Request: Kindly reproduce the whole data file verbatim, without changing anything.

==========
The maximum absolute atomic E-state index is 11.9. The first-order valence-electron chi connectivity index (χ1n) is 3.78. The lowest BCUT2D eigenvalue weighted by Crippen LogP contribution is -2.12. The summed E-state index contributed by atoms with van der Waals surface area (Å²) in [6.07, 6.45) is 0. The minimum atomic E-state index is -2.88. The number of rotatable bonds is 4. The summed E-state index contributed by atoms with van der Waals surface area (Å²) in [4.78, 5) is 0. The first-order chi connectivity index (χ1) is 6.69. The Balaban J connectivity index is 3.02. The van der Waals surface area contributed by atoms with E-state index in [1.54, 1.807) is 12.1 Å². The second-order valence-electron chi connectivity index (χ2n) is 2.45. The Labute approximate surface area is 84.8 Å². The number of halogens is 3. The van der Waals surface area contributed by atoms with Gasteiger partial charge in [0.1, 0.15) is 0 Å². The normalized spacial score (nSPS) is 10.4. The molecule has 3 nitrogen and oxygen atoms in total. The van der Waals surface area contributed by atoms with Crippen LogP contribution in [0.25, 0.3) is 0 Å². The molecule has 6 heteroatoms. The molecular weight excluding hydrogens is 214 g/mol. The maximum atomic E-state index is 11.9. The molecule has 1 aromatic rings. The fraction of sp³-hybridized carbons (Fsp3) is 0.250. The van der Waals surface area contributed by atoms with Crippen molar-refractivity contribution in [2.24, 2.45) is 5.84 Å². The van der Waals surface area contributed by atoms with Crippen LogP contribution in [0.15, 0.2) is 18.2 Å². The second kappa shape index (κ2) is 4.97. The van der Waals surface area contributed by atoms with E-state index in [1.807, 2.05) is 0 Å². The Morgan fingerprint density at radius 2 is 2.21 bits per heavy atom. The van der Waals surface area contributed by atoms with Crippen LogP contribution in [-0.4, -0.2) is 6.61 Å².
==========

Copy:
The maximum absolute atomic E-state index is 11.9. The first-order valence-electron chi connectivity index (χ1n) is 3.78. The lowest BCUT2D eigenvalue weighted by Crippen LogP contribution is -2.12. The summed E-state index contributed by atoms with van der Waals surface area (Å²) in [6.07, 6.45) is 0. The minimum atomic E-state index is -2.88. The number of rotatable bonds is 4. The summed E-state index contributed by atoms with van der Waals surface area (Å²) in [4.78, 5) is 0. The first-order chi connectivity index (χ1) is 6.69. The Balaban J connectivity index is 3.02. The van der Waals surface area contributed by atoms with E-state index in [1.54, 1.807) is 12.1 Å². The second-order valence-electron chi connectivity index (χ2n) is 2.45. The Labute approximate surface area is 84.8 Å². The number of halogens is 3. The van der Waals surface area contributed by atoms with Gasteiger partial charge in [0.1, 0.15) is 0 Å². The normalized spacial score (nSPS) is 10.4. The molecule has 3 nitrogen and oxygen atoms in total. The van der Waals surface area contributed by atoms with Crippen LogP contribution in [0.25, 0.3) is 0 Å². The molecule has 6 heteroatoms. The molecular weight excluding hydrogens is 214 g/mol. The maximum atomic E-state index is 11.9. The molecule has 1 aromatic rings. The fraction of sp³-hybridized carbons (Fsp3) is 0.250. The van der Waals surface area contributed by atoms with Crippen molar-refractivity contribution in [2.24, 2.45) is 5.84 Å². The van der Waals surface area contributed by atoms with Crippen LogP contribution in [0.15, 0.2) is 18.2 Å². The second kappa shape index (κ2) is 4.97. The van der Waals surface area contributed by atoms with E-state index in [1.807, 2.05) is 0 Å². The Morgan fingerprint density at radius 2 is 2.21 bits per heavy atom. The van der Waals surface area contributed by atoms with Crippen LogP contribution in [-0.4, -0.2) is 6.61 Å².